Unexpected Partners Addressing Employee Health Care: Much Needed Solutions | IIB

Three industry giants are taking on the challenge of solving health care, starting with their own employees. But what does the unexpected partnership between Amazon, JP Morgan Chase, and Berkshire Hathaway mean for employers and health care? Managing Director Paul Ashley offers insight in IIB’s   Perspectives.

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Recently, three titans of industry (Amazon, JP Morgan Chase, and Berkshire Hathaway) who normally would not be thought of as partners, defied conventional wisdom and in a joint statement announced they are working together to solve health care. Initially, they will focus and test their solutions within their own businesses and employee populations. Given that the three entities represent well over 1.2 million employees and a massive market cap, they are well positioned to make a difference. While creating solutions for their own companies, they alone are solving a problem for 1 percent of the employees covered on employer plans in the U.S.

What does this mean for other employers and health care in general?

We will see

At this point, the only details that have officially been released, by the joint statement, are that they are forming a new joint nonprofit venture focused on solving the complex problem of rising healthcare costs through a focus on technology. All will be eagerly awaiting new announcements and leaks that signal more details. Expect what works to be offered to others. Be it for-profit or not, employers are eager for innovation and disruption. They will buy.

Technology focused

One of the many issues employers and their employees face is the low-tech nature of consumer health care, which results in poor user experience. This lack of technology also continues to enable the lack of transparency that challenges consumers, leaving them unable to make value-driven health decisions, especially when those consumers are utilizing High Deductible Health Plans (HDHPs). Amazon has built multiple tech first platforms that have flipped the retail consumer experience on its head. Who’s to say they can’t do the same in health care? Vox has a few guesses about what that might look like.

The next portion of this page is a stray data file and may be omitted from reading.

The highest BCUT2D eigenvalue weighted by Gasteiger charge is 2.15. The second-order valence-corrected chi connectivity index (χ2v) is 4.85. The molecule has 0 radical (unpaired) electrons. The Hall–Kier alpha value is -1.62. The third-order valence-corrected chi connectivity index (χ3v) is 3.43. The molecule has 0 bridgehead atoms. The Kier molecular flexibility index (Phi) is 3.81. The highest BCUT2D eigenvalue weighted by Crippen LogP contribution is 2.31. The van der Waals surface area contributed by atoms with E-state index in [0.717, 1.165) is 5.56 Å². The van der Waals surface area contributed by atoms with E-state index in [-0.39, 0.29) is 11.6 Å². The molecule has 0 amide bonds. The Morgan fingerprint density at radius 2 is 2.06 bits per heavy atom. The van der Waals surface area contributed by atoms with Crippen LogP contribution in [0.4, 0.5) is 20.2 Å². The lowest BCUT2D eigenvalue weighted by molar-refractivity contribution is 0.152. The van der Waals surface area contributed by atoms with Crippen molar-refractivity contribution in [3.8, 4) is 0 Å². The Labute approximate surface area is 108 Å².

Wake-up call

The announcement sent shockwaves through the publicly traded healthcare stocks, sending them tumbling down by 3% to 7%. I suspect most will recover—but if, and only if they join the movement to innovate. This is also a shot of hope for employers of all sizes that the status quo can be disrupted. Anticipate seeing other unexpected alliances to form in the coming months.

Employers and their employees deserve a better experience. This is not just a bottom-line financial issue. Employees want to have a great “user experience” in the workplace, and today, for most, health care is too complex, expensive, and frustrating. Employers who choose to innovate around their plans, while giving employees the security and stability they need (you don’t have to be Amazon to do it), will win in the war for talent.

Call to action

It’s still too early to understand what exactly the focus of this new, three-pronged venture will be in changing healthcare cost. But while the employees of these three companies, as well as employers and consumers around the country, anxiously await more details of this venture, there are ways to continue to have an impact on your plan(s).

Continue to promote utilization of the cost transparency tools that your health plan offers. Anthem, UHC, CIGNA and other insurers/administrators have resources available to members that allow them to research the prices of medical procedures at different locations, as well as the prices of drugs.

Encourage employees to talk to their physician/providers about the cost of treatments and alternatives that might be available.

Design your health plan with intent. Work with your advisor to ensure that your health plan is designed to elicit the desired behaviors – understand the areas that are driving your cost and utilize plan design, where possible, to promote consumerism.

Paul Ashley, CEBS, is a Managing Director at FirstPerson, an Indianapolis-based strategic business advisory.